****RUNNING PICS TO COMPLEMENT THE QUESTIONS ABOVE****
EDUCATION & SOLUTIONS
3. Since cement based stucco absorbs
water, what protects the wooden
The foundation of a good stucco job is the concealed barrier. This concealed barrier can take several forms….tarpaper or building wraps such as "Tyvek" or "Typar". The tarpaper comes in various levels of protection relating to water absorpbtion rates….from 20 minutes, to 30 minutes, to 60 minutes.. Up until the last 15 years the most common type of barrier was tarpaper of about a 20 minute rating.
What specifically do the ratings mean…20 minutes or 30 minutes? These ratings are determined on what is known as the "inverted cup test"….which means basically that an inverted cup of water is placed on a piece of tarpaper and calculated how long it takes for that water to be measureable on the bottom side. 20 min means it takes 20 minutes….30 min means it take 30 minutes …etc. Does this mean that the tarpaper can only stand 20 minutes of rain before the wood gets wet? No it doesn’t. Remember the stucco wall is not horizontal it is vertical…that makes an immense difference. Vertical stucco allows very little water to reach the building tar paper. Once the stucco is wet….it runs most of its water off the surface and very little can really soak the tarpaper…and none of it can imitate a cup of water inverted on a horizontal surface of tarpaper. Stucco is a bit like a cedar shake….it is not waterproof it is weather-resistant. The cedar can absorb water….but when it is full of water (wet), it runs the water off the inclined roof. Most of the homes built in the last 100 years had eves, or overhangs, off the walls…so the roof protected the wall from the majority of the falling rain. Only lower sections got wet, except in a driving rain storm, which did not happen in every rainfall period. So the wall was rarely saturated … and when it was…the water percolated down and dripped out the bottom of the wall or evaporated out of the surface area….since it was porous. Today’s best practices recommends 2 layers of 30 minute paper which gives a much higher rating than 60 minutes…because of being two separate sheets with an air layer between. Water on the inverted test takes hundreds of minutes to penetrate such a two layer system. 'Tyvek' or 'Typar' house wraps provide a breathable weather barrier as well. However cement based stucco applied directly on the 'Tyvek' tends to bond to the fibrous finish. Then when the stucco cracks, it can perforate the 'Tyvek' in the exact weak area of the stucco where water may be more prone to enter. For this reason house wraps are not often used under cement based stucco finishes.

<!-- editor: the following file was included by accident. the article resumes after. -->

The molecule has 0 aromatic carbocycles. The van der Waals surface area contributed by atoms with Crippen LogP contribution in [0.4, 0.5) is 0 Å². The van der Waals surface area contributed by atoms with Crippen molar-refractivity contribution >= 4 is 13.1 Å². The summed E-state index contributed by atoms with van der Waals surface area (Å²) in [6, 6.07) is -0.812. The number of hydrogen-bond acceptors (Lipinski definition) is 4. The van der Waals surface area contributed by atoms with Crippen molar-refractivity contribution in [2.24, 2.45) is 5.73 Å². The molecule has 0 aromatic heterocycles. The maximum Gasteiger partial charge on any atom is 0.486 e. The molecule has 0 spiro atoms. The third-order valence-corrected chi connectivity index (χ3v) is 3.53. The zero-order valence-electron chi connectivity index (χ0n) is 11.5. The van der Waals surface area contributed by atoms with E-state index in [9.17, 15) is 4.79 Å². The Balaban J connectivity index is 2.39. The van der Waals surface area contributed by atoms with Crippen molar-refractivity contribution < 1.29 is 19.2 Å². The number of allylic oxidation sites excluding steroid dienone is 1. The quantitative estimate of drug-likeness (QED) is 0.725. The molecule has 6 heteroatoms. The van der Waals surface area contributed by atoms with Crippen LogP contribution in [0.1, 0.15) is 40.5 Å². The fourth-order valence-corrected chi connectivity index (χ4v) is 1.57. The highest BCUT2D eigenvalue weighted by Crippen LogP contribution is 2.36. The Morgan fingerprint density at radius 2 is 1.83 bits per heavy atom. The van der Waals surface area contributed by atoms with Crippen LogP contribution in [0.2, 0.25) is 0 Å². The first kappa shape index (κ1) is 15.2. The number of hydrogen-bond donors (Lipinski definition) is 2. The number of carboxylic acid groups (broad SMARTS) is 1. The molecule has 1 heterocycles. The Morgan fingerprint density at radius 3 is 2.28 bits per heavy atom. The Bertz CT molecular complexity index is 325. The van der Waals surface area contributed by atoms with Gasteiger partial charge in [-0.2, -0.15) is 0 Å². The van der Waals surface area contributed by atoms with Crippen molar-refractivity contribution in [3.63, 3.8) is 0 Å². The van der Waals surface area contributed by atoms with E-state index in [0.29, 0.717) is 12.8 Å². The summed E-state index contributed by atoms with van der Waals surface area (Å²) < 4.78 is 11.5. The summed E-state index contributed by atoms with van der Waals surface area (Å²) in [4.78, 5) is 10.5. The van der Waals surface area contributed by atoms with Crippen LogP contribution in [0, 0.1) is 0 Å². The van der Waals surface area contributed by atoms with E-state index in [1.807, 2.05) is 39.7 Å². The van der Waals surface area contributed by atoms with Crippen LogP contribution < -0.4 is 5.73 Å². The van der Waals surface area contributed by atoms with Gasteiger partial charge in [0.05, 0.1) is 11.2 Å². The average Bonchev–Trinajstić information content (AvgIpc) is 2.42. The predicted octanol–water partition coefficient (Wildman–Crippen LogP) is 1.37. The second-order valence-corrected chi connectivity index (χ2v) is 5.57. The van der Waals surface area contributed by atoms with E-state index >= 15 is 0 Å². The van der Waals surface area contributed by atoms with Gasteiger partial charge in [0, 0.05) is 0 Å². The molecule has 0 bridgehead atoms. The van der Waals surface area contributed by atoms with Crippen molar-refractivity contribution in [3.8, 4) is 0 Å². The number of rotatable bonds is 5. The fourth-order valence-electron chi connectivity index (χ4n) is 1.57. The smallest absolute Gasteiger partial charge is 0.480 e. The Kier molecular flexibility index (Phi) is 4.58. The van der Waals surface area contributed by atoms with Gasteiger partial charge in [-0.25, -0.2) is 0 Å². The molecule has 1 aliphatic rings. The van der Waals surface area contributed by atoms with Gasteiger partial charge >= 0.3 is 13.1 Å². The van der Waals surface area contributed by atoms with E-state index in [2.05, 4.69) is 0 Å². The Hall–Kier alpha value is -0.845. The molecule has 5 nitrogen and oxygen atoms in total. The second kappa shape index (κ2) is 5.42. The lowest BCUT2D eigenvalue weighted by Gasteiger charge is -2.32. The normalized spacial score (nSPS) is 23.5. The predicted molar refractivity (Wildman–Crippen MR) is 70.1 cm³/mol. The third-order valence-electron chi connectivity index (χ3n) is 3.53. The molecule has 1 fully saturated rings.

* CLICK ON 'OK NBUTTON' TO RETURN TO 'FREQUENTLY ASKED QUESTIONS' PAGE *ere toadd text.